I recently wrote a blog post on the subject of grief for The Women Project. I wanted to share it here, too, as several of my followers on @theblonderer Instagram account sent me messages telling me that they really appreciated me sharing it in my stories. I hope this helps anyone who is struggling with loss.
Let’s talk about grief – grief from losing a loved one.
Love and grief – you don’t get one without the other. Grief is often the price we pay for loving someone because death and loss are unfortunately just a part of the human experience. Whether from a loss of a pet, a loss of a friendship or relationship, a death of a close friend, or a death of a partner or family member, if you love, you will grieve at some point in your life. Because almost every one of us will experience this great loss, there are so many people around you who understand your great sorrow. They know what you are feeling, because they have felt it as well. We belong in this separate community together that none of us wish we were in, but it continues to grow day after day no matter your race, religion, or economic status.
When you lose someone you love so deeply, you may find that it is hard to focus on continuing to live your life. You may even feel guilty the next time you laugh or smile. The pain is so fresh and the open scars are incredibly deep when the love was, too. From great loss, you will find yourself with a huge hole left in your world and a pain that is indescribable. Learning to cope with those holes, or scars, and navigate the rest of your existence can be one of the most challenging times of your life. The scars you now have are the evidence of their lives and how much they were loved. You have to find yourself in this great sorrow and learn your new reality by embracing these scars because the reality is that you will never stop grieving. Sure, the pain will become less and less excruciating, but the grief will always be there. It will pop up when you expect it and when you least expect it.
I was given the comparison of glitter by a close friend of mine recently after the loss of my sweet dog, Zoe. They called it “grief glitter” and I have never seen such an accurate description of grief. It is as if you threw a massive amount of glitter in the air and then attempted to clean it all up as quickly as possible because any sign of this glitter would cause you great pain. Sure, you cleaned up the majority of the glitter, but over the next days, weeks, and years, you will find tiny remnants of the glitter tucked in small places or out in the open and it will trigger the brutal pain. As time goes by, there will be less glitter appearing, but even the smallest little glimmer will take you right back to that moment of pain and great loss. This comparison was so spot on. It’s similar to the comparison of grief being like the ocean – it will always come in waves. Sometimes they are calm and sometimes they are overwhelming. You just have to learn to swim in all of the conditions.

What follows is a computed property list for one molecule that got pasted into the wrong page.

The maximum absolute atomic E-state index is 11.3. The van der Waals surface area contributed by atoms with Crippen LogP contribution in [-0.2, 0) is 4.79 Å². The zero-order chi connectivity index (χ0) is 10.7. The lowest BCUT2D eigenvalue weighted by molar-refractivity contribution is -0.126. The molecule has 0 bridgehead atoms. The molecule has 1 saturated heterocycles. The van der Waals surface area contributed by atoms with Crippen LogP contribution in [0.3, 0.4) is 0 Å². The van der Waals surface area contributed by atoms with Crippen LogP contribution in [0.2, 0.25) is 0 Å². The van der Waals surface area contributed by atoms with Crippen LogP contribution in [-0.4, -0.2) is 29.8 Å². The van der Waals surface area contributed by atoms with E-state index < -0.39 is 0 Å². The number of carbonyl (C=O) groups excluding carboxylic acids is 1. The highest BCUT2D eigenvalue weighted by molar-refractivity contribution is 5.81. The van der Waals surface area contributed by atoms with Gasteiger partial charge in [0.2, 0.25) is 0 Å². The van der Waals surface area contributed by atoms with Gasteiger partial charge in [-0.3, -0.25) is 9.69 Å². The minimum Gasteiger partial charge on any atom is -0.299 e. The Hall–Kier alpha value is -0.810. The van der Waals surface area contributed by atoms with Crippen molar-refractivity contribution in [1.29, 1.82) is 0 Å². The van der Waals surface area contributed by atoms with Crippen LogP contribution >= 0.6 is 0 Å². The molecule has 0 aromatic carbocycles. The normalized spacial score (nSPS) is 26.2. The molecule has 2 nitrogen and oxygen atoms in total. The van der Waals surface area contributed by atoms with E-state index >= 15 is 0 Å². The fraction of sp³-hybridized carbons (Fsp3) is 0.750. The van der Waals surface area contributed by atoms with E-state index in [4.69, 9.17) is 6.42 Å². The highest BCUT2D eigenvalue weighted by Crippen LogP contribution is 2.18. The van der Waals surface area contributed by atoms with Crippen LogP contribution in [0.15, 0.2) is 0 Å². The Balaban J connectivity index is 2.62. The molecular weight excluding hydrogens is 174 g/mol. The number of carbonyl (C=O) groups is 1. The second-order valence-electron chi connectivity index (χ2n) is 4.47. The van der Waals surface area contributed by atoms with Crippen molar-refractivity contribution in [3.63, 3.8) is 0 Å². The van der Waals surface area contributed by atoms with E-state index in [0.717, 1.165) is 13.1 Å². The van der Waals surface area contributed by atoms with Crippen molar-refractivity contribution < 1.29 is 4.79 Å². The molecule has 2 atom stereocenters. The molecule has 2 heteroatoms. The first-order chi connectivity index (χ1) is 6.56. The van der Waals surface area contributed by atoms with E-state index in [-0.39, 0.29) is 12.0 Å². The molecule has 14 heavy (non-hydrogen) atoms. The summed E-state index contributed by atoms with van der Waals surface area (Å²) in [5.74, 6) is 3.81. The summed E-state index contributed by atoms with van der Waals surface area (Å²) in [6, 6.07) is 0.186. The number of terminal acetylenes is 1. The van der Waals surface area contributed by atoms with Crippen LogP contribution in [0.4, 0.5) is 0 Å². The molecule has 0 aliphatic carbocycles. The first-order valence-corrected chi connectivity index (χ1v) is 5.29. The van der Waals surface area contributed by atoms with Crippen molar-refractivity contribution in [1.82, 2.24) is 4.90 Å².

Today is my mother’s birthday and she would have been 61 years old. It is also one of those handful of days that pop up during the year that make a huge emotional impact in my life. Her birthday, Mother’s Day, holidays, and the day she passed (July 9th) all have very significant meaning to me and they all cause me to stop and reflect on the grief I still feel as well as the life I am still living. It’s like a nonstop countdown that you so desperately wish you could get rid of as the years pass, but at the same time, I find a slight comfort knowing I and others have dedicated days, like today, to celebrate her, her life, and her legacy. So, I celebrate her birthday today and write this in honor of her life. I know great sorrow and great loss from losing my mother. I understand other people’s grief and despair because of my own. I also know that you can take tragedy and find purpose within. She is the reason I strive to live a better life. She is the reason I want to make an impact in the community. She is the reason I know tomorrow is not guaranteed. She is the reason why I always want to do more. She is the reason I give to charitable causes. She is one of the reasons why I raised money for breast cancer search for fifteen years. She is one of the reasons I started The Women Project. She is the reason for so many things in my life and the main reason why I am a strong woman.
To the person who is grieving and to those who will grieve down the road – I want to tell you that you are so much stronger than you think and you can handle anything that is thrown your way. Sometimes it can feel like you will not survive the pain, but feeling the pain and letting it hurt is what shapes us and shapes who we will be the rest of our lives. In the painful chaos and struggle, you find a purpose. You learn to move on without letting go. You learn to not take life or time for granted. You learn to live in every moment and not waste time telling your loved ones that they are in fact very loved. You learn to do things you never thought you would do or would have to do. You learn that loss shows us that life itself is a gift.
It is so crucial to not hide your grief, but to celebrate their lives and honor them as you continue to live. Yes, you learn to live without them, but they really continue to live in the love they left behind in you and in others.
Be incredibly thankful for the time you had with them and for the joy they gave you in life.
Be everything you loved most about the people who are no longer with us. Let that help you heal, uplift, and strengthen you to live the most positive and purposeful life you can imagine.